Each week we look at a news story on education and make a few comments. This week’s commentary is about a post in The Province titled, “Education divide: While Canadians stress happiness for their children, Asians tend to focus on high achievement.”
Here are a few clips summarizing the article:
In a nutshell, Canadian parents put a top priority on their children being happy. Asian parents play this down and put more emphasis on higher education instead.
Just 48 per cent of parents here consider it necessary for children to obtain an undergraduate degree to achieve their life goals, and 24 per cent say the same about a master’s degree or higher.
Compare this with attitudes in India, where 91 per cent of the parents polled put priority on undergraduate degrees and 88 per cent believe advanced degrees are essential. These numbers are 96 per cent and 67 per cent for Indonesia, 92 per cent and 65 per cent for Malaysia, 97 per cent and 52 per cent in China, 90 per cent and 40 per cent for Singapore, 85 per cent and 40 per cent in Hong Kong, and 84 per cent and 37 per cent for Taiwan.
Finally, Canadian parents are the least likely to sink money into education. Just 23 per cent have paid extra tuition at some stage of their children’s schooling. This compares with a global average twice that high, with 74 per cent in China.
Economists David Green of UBC and Kelly Foley of the University of Saskatchewan co-wrote an analysis — drier and more technical than the HSBC paper — that skewers the idea education is a silver bullet against rising income inequality.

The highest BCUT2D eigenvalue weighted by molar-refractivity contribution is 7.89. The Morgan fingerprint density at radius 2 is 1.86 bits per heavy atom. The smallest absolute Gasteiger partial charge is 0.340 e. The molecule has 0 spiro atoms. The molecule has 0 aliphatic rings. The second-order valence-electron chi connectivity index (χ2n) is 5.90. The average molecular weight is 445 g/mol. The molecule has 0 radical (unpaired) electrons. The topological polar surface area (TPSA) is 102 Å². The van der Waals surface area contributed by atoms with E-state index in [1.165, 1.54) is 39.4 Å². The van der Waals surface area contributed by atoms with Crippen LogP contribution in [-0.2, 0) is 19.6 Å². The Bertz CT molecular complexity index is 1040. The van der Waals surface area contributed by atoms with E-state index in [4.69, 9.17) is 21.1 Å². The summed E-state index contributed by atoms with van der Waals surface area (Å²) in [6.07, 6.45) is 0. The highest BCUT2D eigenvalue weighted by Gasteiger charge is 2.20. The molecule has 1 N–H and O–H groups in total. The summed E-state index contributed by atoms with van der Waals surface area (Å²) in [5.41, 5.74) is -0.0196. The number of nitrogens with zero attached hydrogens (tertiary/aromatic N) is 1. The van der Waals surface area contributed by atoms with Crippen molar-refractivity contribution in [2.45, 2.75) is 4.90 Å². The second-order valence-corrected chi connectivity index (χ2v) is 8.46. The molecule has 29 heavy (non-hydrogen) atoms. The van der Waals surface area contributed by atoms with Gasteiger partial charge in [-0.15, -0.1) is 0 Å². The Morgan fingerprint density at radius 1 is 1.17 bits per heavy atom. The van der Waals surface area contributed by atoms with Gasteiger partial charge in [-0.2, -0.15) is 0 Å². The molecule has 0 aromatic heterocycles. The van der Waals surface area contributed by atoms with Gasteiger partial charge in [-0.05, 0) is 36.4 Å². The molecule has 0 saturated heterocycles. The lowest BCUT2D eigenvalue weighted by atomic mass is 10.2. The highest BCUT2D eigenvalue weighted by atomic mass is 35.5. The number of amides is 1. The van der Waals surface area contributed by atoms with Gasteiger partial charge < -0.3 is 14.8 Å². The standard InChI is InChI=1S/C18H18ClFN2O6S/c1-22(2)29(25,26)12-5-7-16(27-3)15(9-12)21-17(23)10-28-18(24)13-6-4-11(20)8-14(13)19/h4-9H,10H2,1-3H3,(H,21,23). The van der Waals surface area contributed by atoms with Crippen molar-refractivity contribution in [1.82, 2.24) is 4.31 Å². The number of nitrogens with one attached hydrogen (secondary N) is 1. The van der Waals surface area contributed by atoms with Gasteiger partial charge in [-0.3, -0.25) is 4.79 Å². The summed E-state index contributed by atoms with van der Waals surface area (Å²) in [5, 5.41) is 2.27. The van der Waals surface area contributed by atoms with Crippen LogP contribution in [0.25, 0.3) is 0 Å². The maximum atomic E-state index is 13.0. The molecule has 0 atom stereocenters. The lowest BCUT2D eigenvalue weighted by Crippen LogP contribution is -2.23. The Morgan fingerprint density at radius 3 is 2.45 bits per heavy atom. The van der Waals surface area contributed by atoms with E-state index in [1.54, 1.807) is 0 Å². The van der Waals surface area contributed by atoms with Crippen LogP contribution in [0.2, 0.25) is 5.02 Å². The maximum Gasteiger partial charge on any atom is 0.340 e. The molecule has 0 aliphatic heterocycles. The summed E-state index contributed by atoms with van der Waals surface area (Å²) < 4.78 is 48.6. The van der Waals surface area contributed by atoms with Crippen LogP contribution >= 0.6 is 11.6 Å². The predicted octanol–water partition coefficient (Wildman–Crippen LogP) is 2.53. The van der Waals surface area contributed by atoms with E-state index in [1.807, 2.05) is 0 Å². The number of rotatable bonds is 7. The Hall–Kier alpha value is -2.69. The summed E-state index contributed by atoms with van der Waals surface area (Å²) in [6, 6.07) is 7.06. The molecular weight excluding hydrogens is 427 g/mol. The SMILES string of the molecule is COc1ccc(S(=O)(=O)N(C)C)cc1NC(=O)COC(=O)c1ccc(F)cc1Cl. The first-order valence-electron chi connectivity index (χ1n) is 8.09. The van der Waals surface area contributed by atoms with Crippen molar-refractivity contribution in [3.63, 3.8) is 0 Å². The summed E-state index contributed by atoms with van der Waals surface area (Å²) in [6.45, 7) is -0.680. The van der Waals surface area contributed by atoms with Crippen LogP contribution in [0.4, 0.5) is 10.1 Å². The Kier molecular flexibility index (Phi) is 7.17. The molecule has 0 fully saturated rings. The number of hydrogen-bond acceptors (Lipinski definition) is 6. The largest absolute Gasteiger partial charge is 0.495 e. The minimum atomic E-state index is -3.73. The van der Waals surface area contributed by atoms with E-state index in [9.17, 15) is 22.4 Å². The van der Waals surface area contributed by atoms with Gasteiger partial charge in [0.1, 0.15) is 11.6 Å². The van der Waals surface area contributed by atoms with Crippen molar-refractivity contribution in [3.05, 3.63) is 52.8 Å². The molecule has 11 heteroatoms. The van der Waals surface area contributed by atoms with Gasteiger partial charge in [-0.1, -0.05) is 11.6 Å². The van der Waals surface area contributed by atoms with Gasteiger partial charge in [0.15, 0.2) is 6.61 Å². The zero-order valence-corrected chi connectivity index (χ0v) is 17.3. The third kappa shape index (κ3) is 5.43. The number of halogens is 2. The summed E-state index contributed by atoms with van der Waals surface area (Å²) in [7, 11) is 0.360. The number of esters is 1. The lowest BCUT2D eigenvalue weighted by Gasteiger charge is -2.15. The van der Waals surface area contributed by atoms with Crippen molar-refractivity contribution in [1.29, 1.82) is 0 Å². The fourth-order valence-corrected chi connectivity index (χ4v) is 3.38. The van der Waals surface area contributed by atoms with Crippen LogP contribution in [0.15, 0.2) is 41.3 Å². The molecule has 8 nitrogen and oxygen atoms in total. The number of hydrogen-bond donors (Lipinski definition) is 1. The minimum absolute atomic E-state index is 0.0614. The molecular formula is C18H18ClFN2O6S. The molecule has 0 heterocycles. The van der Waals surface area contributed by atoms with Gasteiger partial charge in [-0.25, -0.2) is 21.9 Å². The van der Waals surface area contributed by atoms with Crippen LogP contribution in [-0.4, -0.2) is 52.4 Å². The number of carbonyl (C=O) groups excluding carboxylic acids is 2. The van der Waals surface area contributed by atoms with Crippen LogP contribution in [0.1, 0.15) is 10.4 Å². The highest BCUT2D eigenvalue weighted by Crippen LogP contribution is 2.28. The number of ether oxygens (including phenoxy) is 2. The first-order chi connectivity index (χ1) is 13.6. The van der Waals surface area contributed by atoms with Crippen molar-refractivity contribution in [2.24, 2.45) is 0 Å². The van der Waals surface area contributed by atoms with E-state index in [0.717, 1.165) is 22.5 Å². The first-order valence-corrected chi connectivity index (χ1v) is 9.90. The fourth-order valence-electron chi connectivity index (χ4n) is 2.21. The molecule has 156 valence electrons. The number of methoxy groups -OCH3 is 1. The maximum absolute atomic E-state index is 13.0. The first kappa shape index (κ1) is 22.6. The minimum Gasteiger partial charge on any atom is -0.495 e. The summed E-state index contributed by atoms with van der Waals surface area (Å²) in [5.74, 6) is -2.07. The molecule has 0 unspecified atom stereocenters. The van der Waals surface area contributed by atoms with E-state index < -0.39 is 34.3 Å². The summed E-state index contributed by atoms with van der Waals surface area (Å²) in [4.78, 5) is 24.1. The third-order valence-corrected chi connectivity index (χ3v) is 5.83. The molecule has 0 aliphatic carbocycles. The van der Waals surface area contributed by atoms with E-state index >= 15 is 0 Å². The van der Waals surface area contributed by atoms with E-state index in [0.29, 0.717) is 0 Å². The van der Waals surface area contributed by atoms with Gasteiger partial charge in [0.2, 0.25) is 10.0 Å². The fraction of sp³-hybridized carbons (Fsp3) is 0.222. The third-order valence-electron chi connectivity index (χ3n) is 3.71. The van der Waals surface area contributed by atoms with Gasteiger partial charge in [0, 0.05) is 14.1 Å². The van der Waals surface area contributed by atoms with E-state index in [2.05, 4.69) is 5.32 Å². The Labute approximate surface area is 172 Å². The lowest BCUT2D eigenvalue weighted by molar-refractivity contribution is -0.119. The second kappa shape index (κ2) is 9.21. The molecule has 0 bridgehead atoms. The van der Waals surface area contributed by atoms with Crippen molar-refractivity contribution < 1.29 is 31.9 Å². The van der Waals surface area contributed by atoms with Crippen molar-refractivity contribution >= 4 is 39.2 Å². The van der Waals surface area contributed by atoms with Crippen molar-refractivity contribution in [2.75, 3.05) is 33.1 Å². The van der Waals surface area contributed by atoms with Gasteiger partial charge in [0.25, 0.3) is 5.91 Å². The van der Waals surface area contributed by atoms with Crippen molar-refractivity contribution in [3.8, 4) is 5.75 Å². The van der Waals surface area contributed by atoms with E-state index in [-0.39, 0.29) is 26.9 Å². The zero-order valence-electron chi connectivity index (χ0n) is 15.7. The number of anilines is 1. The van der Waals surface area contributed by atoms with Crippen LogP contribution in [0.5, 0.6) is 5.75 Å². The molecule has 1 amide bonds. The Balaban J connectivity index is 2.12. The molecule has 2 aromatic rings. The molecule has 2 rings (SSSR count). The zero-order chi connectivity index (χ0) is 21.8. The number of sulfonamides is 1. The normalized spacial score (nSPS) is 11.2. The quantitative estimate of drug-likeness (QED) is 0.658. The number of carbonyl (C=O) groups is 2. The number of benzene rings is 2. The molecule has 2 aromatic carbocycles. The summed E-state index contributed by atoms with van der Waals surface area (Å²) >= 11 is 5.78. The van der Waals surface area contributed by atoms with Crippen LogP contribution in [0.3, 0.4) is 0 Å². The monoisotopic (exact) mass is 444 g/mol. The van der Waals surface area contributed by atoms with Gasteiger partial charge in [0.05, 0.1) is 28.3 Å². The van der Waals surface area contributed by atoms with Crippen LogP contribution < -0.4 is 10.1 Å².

They argue that increases in educational attainment in recent decades haven’t done much to improve income equality in Canada.
Are we sending our kids to school so they can be happy or so they can get a better job? Apparently Canadians are more concerned about happiness while Asian cultures equate higher education with higher paying jobs. What is missing is the question, why we educate? Our system finds roots in the Renaissance humanist school of education (which finds roots in the Classical schools of education) that saw education as the path to human flourishing. An educated person contributed to the common good through whatever job they had.
As we expanded access to education and created a public system for all, the same value applies. A more educated public is a better public. If the focus is competitive and driven by the the idea that “what I’m learning is going to get me a better job,” we end up reducing education to skills training. Training programs have their place and are necessary to produce the skilled workers our society needs. Yet it must be built on an understanding that to be educated means to be human, more human, to have a better understanding of oneself and others.